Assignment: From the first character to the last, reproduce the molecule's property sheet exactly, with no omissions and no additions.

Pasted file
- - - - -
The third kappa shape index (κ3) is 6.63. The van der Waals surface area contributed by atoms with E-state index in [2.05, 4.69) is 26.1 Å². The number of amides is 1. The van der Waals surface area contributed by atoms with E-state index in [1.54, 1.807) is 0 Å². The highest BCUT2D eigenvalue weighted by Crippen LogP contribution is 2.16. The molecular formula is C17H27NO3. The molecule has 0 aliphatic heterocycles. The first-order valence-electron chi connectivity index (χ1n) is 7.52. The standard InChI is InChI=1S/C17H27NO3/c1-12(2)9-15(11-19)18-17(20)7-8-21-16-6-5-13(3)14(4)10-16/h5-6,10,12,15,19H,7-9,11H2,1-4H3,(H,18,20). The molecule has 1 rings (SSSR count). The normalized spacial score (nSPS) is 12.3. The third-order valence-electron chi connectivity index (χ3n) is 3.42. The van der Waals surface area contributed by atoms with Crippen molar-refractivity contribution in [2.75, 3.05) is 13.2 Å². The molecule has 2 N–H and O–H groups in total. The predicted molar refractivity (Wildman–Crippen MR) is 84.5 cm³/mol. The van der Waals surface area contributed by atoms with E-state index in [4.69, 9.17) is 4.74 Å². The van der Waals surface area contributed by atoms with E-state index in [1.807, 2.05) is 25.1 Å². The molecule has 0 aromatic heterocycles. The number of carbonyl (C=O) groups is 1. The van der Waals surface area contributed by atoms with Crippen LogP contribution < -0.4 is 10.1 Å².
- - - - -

The third kappa shape index (κ3) is 6.63. The van der Waals surface area contributed by atoms with E-state index in [2.05, 4.69) is 26.1 Å². The number of amides is 1. The van der Waals surface area contributed by atoms with E-state index in [1.54, 1.807) is 0 Å². The highest BCUT2D eigenvalue weighted by Crippen LogP contribution is 2.16. The molecular formula is C17H27NO3. The molecule has 0 aliphatic heterocycles. The first-order valence-electron chi connectivity index (χ1n) is 7.52. The standard InChI is InChI=1S/C17H27NO3/c1-12(2)9-15(11-19)18-17(20)7-8-21-16-6-5-13(3)14(4)10-16/h5-6,10,12,15,19H,7-9,11H2,1-4H3,(H,18,20). The molecule has 1 rings (SSSR count). The normalized spacial score (nSPS) is 12.3. The third-order valence-electron chi connectivity index (χ3n) is 3.42. The van der Waals surface area contributed by atoms with Crippen molar-refractivity contribution in [2.75, 3.05) is 13.2 Å². The molecule has 2 N–H and O–H groups in total. The predicted molar refractivity (Wildman–Crippen MR) is 84.5 cm³/mol. The van der Waals surface area contributed by atoms with E-state index in [4.69, 9.17) is 4.74 Å². The van der Waals surface area contributed by atoms with E-state index in [1.807, 2.05) is 25.1 Å². The molecule has 0 aromatic heterocycles. The number of carbonyl (C=O) groups is 1. The van der Waals surface area contributed by atoms with Crippen LogP contribution < -0.4 is 10.1 Å².